Comcast is Joining ATT in Suing Nashville to Block Google Fiber

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Google Fiber seems to be the holy grail of internet service providers. The search engine giant has been moving into more cities over the past year, which of course should make current cable companies pause with concern.

Comcast has decided to take proactive action in Nashville in an attempt to prevent Nashville from allowing Google to install their Google Fiber infrastructure.

According to Bill Fixers, Google is working with Nashville to install fiber on municipal telephone poles.

“Two days after Council’s passage of “One Touch Make Ready”, AT&T filed suit against Nashville in a bid to prevent the ordinance from taking effect. AT&T is also currently suing Louisville over a similar ordinance.

Today, Comcast joined the legal fray, filing a separate complaint in the U.S. District Court in Nashville.”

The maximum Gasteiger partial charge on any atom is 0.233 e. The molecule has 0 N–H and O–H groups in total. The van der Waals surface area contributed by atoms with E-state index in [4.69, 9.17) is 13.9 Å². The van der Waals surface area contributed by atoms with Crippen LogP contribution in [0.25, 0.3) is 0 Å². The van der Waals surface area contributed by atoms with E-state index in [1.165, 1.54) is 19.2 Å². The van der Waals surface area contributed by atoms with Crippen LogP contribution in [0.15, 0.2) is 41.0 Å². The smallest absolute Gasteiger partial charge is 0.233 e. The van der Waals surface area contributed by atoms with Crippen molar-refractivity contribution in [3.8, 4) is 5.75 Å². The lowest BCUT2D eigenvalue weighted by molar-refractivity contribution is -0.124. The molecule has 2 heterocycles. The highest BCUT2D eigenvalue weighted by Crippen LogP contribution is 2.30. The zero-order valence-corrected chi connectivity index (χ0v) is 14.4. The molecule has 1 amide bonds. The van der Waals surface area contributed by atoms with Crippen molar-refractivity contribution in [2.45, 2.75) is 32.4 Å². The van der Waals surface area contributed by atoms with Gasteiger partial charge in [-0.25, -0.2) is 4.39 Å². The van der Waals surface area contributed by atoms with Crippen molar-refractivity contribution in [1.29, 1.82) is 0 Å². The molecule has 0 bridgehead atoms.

Comcast is arguing that Google’s use of these poles is a violation of the Tennessee constitution, and breaks existing contracts between Comcast and the city. Comcast also alleges that this potential partnership between Google and Nashville violates FCC regulations.

Metro Law Director Jon Cooper said he was positive this new “One Touch Make Ready” ordinance would draw lawsuit attention.

Google’s parent company Alphabet stated they will help Nashville in defense of the lawsuit.

“Google Fiber will therefore be glad to share the capabilities of its in-house and outside attorneys, including some of the most experienced and accomplished regulatory attorneys in the industry.”

As we routinely monitor Comcast’s anti-competitive behavior, this move comes as no surprise. Of course Google Fiber is a massive threat to the current cable giant, and thus would work to protect their own best interest.

The move clearly ends up only hurting consumers, adding another point in the tally for why Comcast routinely ends up atop the list of the US’s least popular companies every year.

Hopefully the city of Nashville, with Google’s help, can win this lawsuit and set a precedent in the courts that make it easier for other cities to bring Google’s internet to their citizens.